The Watts Towers rise in Los Angeles like a strange evocation of Gaudi's monumental art nouveau church, the Sagrada Familia, in Barcelona. And to some Angelenos, they are just as sacred even if the park surrounding the towers is an urban hodgepodge. From one side, a rudimentary concrete amphitheater glowers at the sleek new music center rising on the other. A snarl of barbed wire sits a few feet from a cluster of recently planted palm trees. At the far corner, adjacent to the Towers themselves, a dilapidated chain-link fence draws a perimeter around a gravel lot.
And on that chain-linked lot will come the next project to vex the lovers of the towers: a $350,000 skateboard park funded by the Tony Hawk Foundation and the Annenberg Foundation. L.A. City Councilwoman Janice Hahn hopes the park will provide a positive outlet for kids, and has met with local residents over the last two years to garner support for her plan. But some members of the community are outraged at the idea an athletic facility in the shadow of their iconic Towers.
The Watts Towers were the creation of Italian-immigrant artist Simon Rodia, who bought the land in the 1920s and spent most of the next 30 years building the rebar-and-concrete structures and covering them in shimmering mosaics. They're a beacon of art in a neighborhood otherwise known for the riots of 1965 and gang violence that peaked in the late 1980s but continues today. "They're a national arts treasure and a cultural hub for musicians and visual artists," local artist Dominique Moody says.
Moody and other members of a small community of artists affiliated with the Watts Towers Arts Center, which was established on the grounds in 1964, consider the Towers sacrosanct. "This area is called 'The Cultural Crescent'," she says, referring to the official name of the park, The Watts Towers Cultural Crescent. "A skateboard park doesn't fit with that." Edward Landler, a filmmaker who made a 2006 documentary on Rodia called I Build the Tower, agrees. "It's like putting a skateboard park in front of the Taj Mahal," he says.
But Moody's fears run deeper than semantics. She worries that the skate park will so drastically change the environment around the Towers as to jeopardize Rodia's artistic legacy. "It's a detriment to the expression of Simon Rodia as an artist," she tells TIME.
Other residents have a more practical concern: safety. They worry that the Towers, which have so far been immune to gang activity and the drug trade, could become dangerous. "Everybody knows it's going to bring unwanted attention, tagging, gang issues and an open space for drug dealing," says Wilma Frazier, a Watts resident whose 11-year-old daughter frequents the arts center.
Councilwoman Hahn says she chose the Towers as the site for the skate park specifically because they're in a gang-neutral zone. "These kids are bombarded from the time they leave home till after school by gang members and drug dealers who are trying to get their attention," she tells TIME. "We worked very closely with the LAPD and the Watts Gang Task Force, and they felt this was a good, gang-neutral spot."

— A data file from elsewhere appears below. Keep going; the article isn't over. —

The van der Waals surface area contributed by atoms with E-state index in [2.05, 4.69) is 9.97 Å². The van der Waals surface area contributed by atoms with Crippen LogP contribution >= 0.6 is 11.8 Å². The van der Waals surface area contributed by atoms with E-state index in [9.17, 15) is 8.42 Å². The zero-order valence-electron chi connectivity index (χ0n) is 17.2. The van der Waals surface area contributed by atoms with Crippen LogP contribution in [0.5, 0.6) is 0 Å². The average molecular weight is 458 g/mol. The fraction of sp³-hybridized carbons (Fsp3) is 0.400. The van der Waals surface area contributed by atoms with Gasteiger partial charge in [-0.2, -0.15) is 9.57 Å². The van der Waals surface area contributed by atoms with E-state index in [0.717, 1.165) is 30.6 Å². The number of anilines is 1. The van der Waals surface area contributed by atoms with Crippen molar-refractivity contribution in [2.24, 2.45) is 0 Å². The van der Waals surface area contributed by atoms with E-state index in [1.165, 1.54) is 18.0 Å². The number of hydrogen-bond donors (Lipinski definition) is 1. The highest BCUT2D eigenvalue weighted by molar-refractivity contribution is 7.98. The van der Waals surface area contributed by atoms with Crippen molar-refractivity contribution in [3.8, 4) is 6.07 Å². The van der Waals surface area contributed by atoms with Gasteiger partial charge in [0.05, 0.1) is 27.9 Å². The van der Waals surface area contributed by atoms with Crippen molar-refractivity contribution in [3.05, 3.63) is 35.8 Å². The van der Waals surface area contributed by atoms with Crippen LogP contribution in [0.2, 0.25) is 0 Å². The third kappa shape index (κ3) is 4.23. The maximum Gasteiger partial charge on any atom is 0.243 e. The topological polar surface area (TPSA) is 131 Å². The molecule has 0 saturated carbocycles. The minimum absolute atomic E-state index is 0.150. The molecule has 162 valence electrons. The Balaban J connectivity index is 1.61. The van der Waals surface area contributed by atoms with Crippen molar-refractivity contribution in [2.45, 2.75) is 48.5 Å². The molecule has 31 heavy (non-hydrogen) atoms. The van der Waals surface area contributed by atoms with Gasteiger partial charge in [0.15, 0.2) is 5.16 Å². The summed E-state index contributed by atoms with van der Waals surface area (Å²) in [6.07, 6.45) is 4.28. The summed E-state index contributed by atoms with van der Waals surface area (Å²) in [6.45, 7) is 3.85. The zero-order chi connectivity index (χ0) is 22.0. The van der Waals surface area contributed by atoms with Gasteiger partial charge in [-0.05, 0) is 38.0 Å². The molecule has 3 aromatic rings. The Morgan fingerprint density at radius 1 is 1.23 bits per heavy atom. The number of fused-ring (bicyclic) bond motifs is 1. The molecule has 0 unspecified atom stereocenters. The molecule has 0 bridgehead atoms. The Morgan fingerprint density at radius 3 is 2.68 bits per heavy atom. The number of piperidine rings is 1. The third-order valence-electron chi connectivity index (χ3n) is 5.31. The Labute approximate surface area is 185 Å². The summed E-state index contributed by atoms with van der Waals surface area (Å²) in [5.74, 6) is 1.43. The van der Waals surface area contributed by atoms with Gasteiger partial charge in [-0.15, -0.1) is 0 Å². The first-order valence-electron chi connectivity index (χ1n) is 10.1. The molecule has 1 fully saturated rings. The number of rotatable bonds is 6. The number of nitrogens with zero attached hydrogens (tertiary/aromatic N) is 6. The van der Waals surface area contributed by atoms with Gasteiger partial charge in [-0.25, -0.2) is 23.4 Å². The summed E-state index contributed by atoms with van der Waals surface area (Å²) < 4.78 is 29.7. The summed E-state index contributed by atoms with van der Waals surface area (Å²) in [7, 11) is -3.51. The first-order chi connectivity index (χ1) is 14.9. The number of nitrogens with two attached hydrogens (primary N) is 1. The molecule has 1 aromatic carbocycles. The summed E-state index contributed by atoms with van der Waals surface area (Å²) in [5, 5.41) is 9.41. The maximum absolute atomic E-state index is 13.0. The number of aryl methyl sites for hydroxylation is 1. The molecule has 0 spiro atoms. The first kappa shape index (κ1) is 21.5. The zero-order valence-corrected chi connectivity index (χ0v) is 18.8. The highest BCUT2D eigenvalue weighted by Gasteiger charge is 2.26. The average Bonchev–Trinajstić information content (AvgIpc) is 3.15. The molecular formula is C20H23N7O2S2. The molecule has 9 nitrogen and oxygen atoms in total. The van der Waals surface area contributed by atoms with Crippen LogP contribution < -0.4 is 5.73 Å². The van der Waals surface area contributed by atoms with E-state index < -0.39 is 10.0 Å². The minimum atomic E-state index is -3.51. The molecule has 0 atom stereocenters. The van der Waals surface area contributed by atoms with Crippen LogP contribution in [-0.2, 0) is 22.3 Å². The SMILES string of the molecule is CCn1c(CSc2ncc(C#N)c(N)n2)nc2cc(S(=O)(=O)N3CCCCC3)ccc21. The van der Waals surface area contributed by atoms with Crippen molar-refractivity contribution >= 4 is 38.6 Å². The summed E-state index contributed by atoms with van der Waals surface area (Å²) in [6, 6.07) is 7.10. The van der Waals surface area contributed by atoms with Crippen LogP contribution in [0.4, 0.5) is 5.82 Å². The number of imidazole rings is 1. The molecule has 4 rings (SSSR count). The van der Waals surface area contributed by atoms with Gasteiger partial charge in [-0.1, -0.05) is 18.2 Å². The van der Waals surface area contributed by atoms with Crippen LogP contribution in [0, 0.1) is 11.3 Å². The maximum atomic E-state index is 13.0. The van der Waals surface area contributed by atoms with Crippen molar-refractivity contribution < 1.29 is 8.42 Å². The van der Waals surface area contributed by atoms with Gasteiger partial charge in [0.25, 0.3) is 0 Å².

Supporters of the project point to the positive experience of San Pedro, 15 miles south of Watts and also within Hahn's district. In 2008, San Pedro residents finished work on a skate park they funded with donations, including $5,000 from the Tony Hawk Foundation. Says Brandon Zankich, owner of an area skateboarding shop called Sunken City Skates, "It used to be nothing but crackheads hanging out in their cars. But after they built the skate park, it flushed away all the negative energy there."
The Watts Towers Skate Park will be the 481st skate park in the nation to receive grant money from the Tony Hawk Foundation in the nine years since professional skateboarder Tony Hawk started financing parks in low-income communities. Input from local skaters has been integral to the Tony Hawk Foundation's approach, and the Watts park is no different. "We went out and interviewed the parents and kids in the [housing] projects nearby," says Miki Vucovich, executive director of the foundation. What Vucovich and his team discovered is that there were existing skate parks in those projects, but they weren't any good.
A challenging skate park is a key factor in maintaining skaters' interest if they're going to use the sport as a means for financial advancement which Hahn thinks they will. "These kids have heroes, whether it's Tony Hawk or P Rod [Paul Rodriguez, Jr.], who have made a career out of skateboarding and are making millions of dollars," Hahn says. "They can look at [it] as a ticket for the rest of their lives." In San Pedro, some skaters are doing just that. According to Zankich, half a dozen kids from ages nine through 20 who honed their skills at the San Pedro skate park have gotten sponsorship deals.
As of now, the skateboarders who live in the vicinity of the Towers must travel into the gang-plagued housing projects to practice their sport. A group of eight teenagers hanging out in the amphitheater next to the Towers after school on a recent afternoon nodded their heads enthusiastically when asked what they thought of the idea of putting in a skateboard park next to the modernist monument. Brayan Sosa, a 14-year-old with shaggy black hair, says it would allow him to skateboard more. Enrique Millanes, also 14, agrees. "It'll help keep people out of trouble," he says.
The Tony Hawk Foundation's Vucovich tries to put everything into perspective, hoping it will help everyone get along. "The Towers represent Watts' creative history," he says, "and the kids on their skateboards represent Watts' creative future."